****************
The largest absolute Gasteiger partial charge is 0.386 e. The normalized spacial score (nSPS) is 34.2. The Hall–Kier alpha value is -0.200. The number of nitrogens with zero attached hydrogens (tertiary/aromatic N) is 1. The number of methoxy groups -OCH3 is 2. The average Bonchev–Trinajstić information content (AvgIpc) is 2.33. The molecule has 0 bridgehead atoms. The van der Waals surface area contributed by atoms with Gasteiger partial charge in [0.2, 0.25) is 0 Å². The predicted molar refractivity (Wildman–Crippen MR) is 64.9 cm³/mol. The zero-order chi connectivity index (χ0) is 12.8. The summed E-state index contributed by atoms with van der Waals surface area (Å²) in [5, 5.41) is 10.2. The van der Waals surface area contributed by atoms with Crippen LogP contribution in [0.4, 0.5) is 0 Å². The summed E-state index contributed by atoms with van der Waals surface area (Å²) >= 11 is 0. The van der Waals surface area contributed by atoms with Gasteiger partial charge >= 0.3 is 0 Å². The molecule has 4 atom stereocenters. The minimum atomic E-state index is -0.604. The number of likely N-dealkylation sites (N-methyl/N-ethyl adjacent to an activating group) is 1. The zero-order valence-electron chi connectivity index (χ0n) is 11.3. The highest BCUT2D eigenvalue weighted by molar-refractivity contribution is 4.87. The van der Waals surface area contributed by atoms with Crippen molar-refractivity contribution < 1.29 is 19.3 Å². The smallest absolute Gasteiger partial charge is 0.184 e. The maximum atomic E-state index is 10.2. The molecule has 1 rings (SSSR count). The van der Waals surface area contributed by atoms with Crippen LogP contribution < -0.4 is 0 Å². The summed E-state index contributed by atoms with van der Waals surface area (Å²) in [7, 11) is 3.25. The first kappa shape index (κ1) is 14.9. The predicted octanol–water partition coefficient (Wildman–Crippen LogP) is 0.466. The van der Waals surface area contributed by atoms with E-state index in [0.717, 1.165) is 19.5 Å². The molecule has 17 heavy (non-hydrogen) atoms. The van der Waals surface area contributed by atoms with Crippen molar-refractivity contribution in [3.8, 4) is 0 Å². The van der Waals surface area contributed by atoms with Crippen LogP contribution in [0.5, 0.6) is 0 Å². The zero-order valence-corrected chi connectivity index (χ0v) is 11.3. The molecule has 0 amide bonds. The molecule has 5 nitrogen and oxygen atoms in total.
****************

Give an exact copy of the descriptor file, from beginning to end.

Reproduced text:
The largest absolute Gasteiger partial charge is 0.386 e. The normalized spacial score (nSPS) is 34.2. The Hall–Kier alpha value is -0.200. The number of nitrogens with zero attached hydrogens (tertiary/aromatic N) is 1. The number of methoxy groups -OCH3 is 2. The average Bonchev–Trinajstić information content (AvgIpc) is 2.33. The molecule has 0 bridgehead atoms. The van der Waals surface area contributed by atoms with Gasteiger partial charge in [0.2, 0.25) is 0 Å². The predicted molar refractivity (Wildman–Crippen MR) is 64.9 cm³/mol. The zero-order chi connectivity index (χ0) is 12.8. The summed E-state index contributed by atoms with van der Waals surface area (Å²) in [5, 5.41) is 10.2. The van der Waals surface area contributed by atoms with Crippen LogP contribution in [0.4, 0.5) is 0 Å². The summed E-state index contributed by atoms with van der Waals surface area (Å²) >= 11 is 0. The van der Waals surface area contributed by atoms with Gasteiger partial charge >= 0.3 is 0 Å². The molecule has 4 atom stereocenters. The minimum atomic E-state index is -0.604. The number of likely N-dealkylation sites (N-methyl/N-ethyl adjacent to an activating group) is 1. The zero-order valence-electron chi connectivity index (χ0n) is 11.3. The highest BCUT2D eigenvalue weighted by molar-refractivity contribution is 4.87. The van der Waals surface area contributed by atoms with Crippen molar-refractivity contribution < 1.29 is 19.3 Å². The smallest absolute Gasteiger partial charge is 0.184 e. The maximum atomic E-state index is 10.2. The molecule has 1 rings (SSSR count). The van der Waals surface area contributed by atoms with Crippen LogP contribution < -0.4 is 0 Å². The summed E-state index contributed by atoms with van der Waals surface area (Å²) in [7, 11) is 3.25. The first kappa shape index (κ1) is 14.9. The predicted octanol–water partition coefficient (Wildman–Crippen LogP) is 0.466. The van der Waals surface area contributed by atoms with E-state index in [0.717, 1.165) is 19.5 Å². The molecule has 17 heavy (non-hydrogen) atoms. The van der Waals surface area contributed by atoms with Crippen molar-refractivity contribution in [3.8, 4) is 0 Å². The van der Waals surface area contributed by atoms with Crippen LogP contribution in [0.5, 0.6) is 0 Å². The zero-order valence-corrected chi connectivity index (χ0v) is 11.3. The molecule has 0 amide bonds. The molecule has 5 nitrogen and oxygen atoms in total.